Fig. 2 Disease spreading up blue spruce tree.

Fig. 2. As the disease spreads up the tree, lower branches begin to die.

The Rhizosphaera pathogen sporulates in the spring (Fig. 3), which is the best time to control this disease. The fungal fruiting structures emerge on these needles and are usually large enough to be visible to the eye, with the fruiting structures appearing as rows of small dots running lengthwise along the white bands of the needles. In severe infections, trees may only have the current year’s needles remaining rather than the 5- to 7-year complement of needles a healthy spruce maintains. Destructive epidemics of needle casts or rusts are not uncommon, and develop under periods of extended leaf wetness. The after-affect of these epidemics can persist for several years. In the urban setting, needle casts are more of an endemic, as most conifers are ill-suited to the Midwest urban environment. Most conifers retain their needles for two to seven years. The length of time that a needle is retained depends on the species of coniferous plant and if the plant has been subjected to stress such as drought, flooding, salt damage, disease, or insect pest. Trees that lack the full complement of needles are stressed or undergoing pest attack. When attempting to determine the cause of needle drop, examine the branch carefully to determine if the problem is normal needle drop, the yearly occurance on normal needle shedding. The newest needles should not be affected and problems should not appear within the last two to three years of growth.

Managing Rhizosphaera: there are conifers that are more resistant to Rhizosphaera, and include white spruce (P. glauca) and its variant Black Hills spruce, both of which are intermediate in resistance. Norway spruce (P. abies) is highly resistant to this disease. Some Colorado blue spruce cultivars, like ‘Hoopsii,’ and ‘Fat Albert’ are reportedly more resistant to the disease.

Spectro-90, or copper-based fungicide, can protect new growth and prevent new infections; Concert II, Heritage, Pageant, and Trinity are labeled for use in commercial and residential landscapes, and nurseries, but data regarding their efficacy is lacking for this disease. Daconil Weatherstik is not labeled for blue spruce in the landscape but is still available for use in the nursery and for other landscape diseases.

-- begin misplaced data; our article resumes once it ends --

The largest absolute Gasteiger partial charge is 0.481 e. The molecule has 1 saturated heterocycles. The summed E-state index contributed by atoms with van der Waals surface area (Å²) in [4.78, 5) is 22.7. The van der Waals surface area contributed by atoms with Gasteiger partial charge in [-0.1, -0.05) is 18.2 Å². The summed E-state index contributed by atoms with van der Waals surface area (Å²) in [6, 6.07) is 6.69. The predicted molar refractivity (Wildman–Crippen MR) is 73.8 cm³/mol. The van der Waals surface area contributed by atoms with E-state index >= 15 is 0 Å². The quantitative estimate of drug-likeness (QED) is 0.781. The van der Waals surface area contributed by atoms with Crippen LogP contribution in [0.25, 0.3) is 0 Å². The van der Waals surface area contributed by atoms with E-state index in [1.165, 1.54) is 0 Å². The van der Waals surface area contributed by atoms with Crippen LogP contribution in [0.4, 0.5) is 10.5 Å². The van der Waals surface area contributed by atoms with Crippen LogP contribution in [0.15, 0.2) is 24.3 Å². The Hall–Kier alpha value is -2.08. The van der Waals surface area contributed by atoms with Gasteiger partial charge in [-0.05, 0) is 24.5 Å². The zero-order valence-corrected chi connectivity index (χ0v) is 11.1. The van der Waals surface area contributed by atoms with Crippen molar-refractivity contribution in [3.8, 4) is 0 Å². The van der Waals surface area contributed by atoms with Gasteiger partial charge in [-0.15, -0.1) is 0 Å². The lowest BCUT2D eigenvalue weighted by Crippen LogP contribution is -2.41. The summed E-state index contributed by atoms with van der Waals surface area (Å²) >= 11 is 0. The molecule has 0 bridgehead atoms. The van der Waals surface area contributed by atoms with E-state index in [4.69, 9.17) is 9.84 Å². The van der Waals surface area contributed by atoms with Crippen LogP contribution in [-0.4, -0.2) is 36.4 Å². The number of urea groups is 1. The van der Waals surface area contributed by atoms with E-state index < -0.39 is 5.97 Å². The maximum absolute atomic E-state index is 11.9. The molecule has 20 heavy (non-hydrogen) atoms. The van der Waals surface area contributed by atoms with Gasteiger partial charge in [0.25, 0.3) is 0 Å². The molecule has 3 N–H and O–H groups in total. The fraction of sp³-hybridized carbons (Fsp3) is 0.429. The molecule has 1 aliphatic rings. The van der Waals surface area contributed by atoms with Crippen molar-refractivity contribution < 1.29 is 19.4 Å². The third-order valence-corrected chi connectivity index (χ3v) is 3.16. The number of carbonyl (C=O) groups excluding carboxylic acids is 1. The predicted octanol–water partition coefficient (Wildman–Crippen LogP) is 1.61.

Fig. 3. Closeup of fruiting bodies. Photo by Paul Bachi, UK.

Fig. 3. Closeup of fruiting bodies. Photo by Paul Bachi, UK.

It is important to protect new growth as it emerges no matter which fungicide you apply; fungicides should be applied when the new needles are half elongated (late April or early May) and again three to four weeks later, possibly with a third application if wet weather or growth persists. Rhizosphaera needle cast may be controlled in one year if fungicides are applied correctly. However, severely infected trees usually require two or more years of fungicideapplications. Even though fungicide application will effectively control this disease, reinfection may occur in subsequent years. Application to large trees requires special equipment to ensure adequate coverage. Read fungicide labels carefully and apply only as directed.

When planting new trees, consider planting Norway or white spruce, which are more resistant to Rhizosphaera. Other spruce, like Serbian, simply haven’t had widespread evaluation in the Midwest, so buyer beware! Properly spacing spruce trees will help reduce disease incidence. Spruce trees grow best in moderately moist, well-drained soils but can be planted in other soils if adequate moisture is available. Avoid heavy clay, as trees planted on these sites often suffer iron, magnesium, and manganese deficiency. Water newly planted trees, and water during drought periods to help maintain tree vigor and minimize stress. Stressed trees should also be mulched and fertilized as needed. Properly prune dead or severely infected branches during dry weather. If trees are severely infected, the lower whorl of branches may also be removed to help increase air circulation.